First English edition of the Nuremberg chronicle: being the Liber chronicarum of Dr. Hartmann Schedel…

While Pope Clement and his court still held forth at Pictavia[Pictavia; Pictavi, modern Poitiers.], the king of France was so misled by his officials (as it is said), that he informed the pope that the grandmaster of the Templars and his brethren had fallen into certain errors and vices, and had scorned, blasphemed and mocked Christ, to whose cause they had been dedicated and for whom they had fought; also that they were in accord with the Turks and Saracens and hostile to the Christians. And so they were persecuted and deprived of their possessions and estates, and the same estates were devoted to other uses and diverted to other ecclesiastical defenders of the Christian faith. And the order (as previously stated) grew in wealth; but their piety became less. And now one Jacobus[James Molay, grand master of the Templars.], a Burgundian who had entered this order, was, upon the death of the grand-master, made grand master at the instigation of the princes. And it so happened that he fell into disfavor with King Philip of France, to whose son he had acted as godfather, so that under a decree of the pope, all the most distinguished members of the order, together with said Jacobus, their grand master, were, at the command of said King Philip, arrested throughout the kingdom on the same day, robbed of their cities, castles, treasures, possessions, and estates, and all the prisoners brought to Paris. They were held in confinement for a long time, charged with many shameful acts, but which they denied. All except Jacobus and three of his associates were condemned to be burnt; and although they acknowledged the Christian faith and denied the charges, they were burnt. Jacobus was taken to Lyons, and after confessing certain charges held against him by the pope, was brought back to Paris, and together with one of his associates, who was a brother of Delphin, was condemned to death. When the sentence was read to him in the presence of two papal legates, he testified that he was deserving of death, although not guilty of the things for which he was being condemned. After this he, together with Delphin’s brother, resolutely suffered the death penalty in the presence of the king.[See Note to the Templars, Folio CXCVII verso.]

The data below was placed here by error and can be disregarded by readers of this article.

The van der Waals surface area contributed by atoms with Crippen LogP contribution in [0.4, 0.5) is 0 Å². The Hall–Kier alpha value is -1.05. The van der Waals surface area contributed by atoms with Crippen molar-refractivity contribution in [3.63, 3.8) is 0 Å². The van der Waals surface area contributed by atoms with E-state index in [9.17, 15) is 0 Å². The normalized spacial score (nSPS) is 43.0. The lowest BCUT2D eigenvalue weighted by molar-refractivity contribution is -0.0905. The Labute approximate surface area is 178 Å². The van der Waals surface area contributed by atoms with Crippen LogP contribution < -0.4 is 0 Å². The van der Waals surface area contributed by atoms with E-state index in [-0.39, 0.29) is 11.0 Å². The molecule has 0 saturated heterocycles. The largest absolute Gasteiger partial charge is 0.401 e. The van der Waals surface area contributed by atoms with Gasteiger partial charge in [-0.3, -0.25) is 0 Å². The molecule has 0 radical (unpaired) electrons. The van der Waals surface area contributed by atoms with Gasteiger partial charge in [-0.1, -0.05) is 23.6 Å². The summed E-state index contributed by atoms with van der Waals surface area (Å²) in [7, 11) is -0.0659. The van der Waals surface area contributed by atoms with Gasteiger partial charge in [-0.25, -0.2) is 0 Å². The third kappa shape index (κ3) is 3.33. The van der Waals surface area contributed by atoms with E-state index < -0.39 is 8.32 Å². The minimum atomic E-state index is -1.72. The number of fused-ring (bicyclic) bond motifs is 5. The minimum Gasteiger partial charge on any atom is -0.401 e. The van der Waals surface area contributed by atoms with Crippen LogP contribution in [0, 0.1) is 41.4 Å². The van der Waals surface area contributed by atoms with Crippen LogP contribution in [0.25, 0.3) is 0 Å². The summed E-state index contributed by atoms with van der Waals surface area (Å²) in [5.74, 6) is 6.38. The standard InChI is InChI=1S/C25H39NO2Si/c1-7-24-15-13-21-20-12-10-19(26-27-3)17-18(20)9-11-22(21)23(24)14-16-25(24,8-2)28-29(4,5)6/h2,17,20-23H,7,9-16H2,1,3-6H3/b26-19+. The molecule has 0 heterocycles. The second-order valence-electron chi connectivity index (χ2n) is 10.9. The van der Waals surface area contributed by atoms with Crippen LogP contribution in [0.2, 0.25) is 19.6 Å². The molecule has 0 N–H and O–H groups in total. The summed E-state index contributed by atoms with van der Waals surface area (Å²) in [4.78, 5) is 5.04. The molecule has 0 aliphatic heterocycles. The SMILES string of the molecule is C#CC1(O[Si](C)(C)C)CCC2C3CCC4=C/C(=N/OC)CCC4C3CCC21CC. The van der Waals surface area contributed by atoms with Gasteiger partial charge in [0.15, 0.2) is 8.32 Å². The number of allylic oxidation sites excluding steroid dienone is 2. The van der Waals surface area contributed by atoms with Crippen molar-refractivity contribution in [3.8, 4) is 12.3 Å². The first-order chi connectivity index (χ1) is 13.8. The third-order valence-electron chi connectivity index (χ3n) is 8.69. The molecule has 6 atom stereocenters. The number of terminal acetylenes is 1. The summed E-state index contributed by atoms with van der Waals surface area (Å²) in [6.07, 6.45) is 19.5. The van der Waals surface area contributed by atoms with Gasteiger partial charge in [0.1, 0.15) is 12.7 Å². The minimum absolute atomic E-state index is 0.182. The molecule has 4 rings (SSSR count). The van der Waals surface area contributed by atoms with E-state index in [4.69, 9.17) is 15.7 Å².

Trusianus, a physician of Florence, and a disciple of Thaddeus, the physician, at this time wrote a large interpretation on Galen’s book of medicine; but when he later noted that he was not happy in medicine, he devoted himself entirely to spiritual matters, and adopted the Carthusian Order.

Richard de Media Villa, a man highly educated in the Holy Scriptures, and of the Barefoot Order (as some say) lived at this time. He was so intelligent and wise in the Scriptures that nothing contained in the divine books was unknown to him. Among other proofs of his ingenuity he wrote an elegant exposition of higher criticism.

Jacobus of Viterbo, of the Augustinian Order, also a distinguished teacher of the Holy Scriptures, archbishop of Naples, and illustrious for his virtue, at this time made and compiled many writings known to the learned.

In the year 1314 three moons and a comet appeared in the north for a period of three months. And in the same year Philip of France died, having reigned 29 years; for during a chase a wild boar got under the king’s horse, causing Philip to fall from it, and he died not long afterwards. He was a very handsome man, straight of limb and well proportioned; but he sought too much amusement, leaving the care of the kingdom to his dependents, to the instability of his realm. He left three sons, namely, Louis (Ludovicum), king of Navarre; Philip, the